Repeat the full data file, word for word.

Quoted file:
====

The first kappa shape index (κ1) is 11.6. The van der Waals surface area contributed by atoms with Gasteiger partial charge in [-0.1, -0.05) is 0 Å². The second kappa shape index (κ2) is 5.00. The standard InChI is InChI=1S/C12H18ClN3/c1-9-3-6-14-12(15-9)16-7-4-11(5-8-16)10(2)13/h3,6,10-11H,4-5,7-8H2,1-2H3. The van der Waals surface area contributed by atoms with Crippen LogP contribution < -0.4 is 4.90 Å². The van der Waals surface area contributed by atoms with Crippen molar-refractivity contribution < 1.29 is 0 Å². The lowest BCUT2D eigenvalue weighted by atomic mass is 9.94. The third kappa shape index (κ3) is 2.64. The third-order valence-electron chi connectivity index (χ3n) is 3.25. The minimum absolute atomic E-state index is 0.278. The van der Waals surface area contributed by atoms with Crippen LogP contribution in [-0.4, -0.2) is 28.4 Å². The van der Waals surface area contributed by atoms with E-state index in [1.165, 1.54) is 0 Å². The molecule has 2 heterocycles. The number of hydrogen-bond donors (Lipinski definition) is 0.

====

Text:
The first kappa shape index (κ1) is 11.6. The van der Waals surface area contributed by atoms with Gasteiger partial charge in [-0.1, -0.05) is 0 Å². The second kappa shape index (κ2) is 5.00. The standard InChI is InChI=1S/C12H18ClN3/c1-9-3-6-14-12(15-9)16-7-4-11(5-8-16)10(2)13/h3,6,10-11H,4-5,7-8H2,1-2H3. The van der Waals surface area contributed by atoms with Crippen LogP contribution < -0.4 is 4.90 Å². The van der Waals surface area contributed by atoms with Crippen molar-refractivity contribution < 1.29 is 0 Å². The lowest BCUT2D eigenvalue weighted by atomic mass is 9.94. The third kappa shape index (κ3) is 2.64. The third-order valence-electron chi connectivity index (χ3n) is 3.25. The minimum absolute atomic E-state index is 0.278. The van der Waals surface area contributed by atoms with Crippen LogP contribution in [-0.4, -0.2) is 28.4 Å². The van der Waals surface area contributed by atoms with E-state index in [1.165, 1.54) is 0 Å². The molecule has 2 heterocycles. The number of hydrogen-bond donors (Lipinski definition) is 0.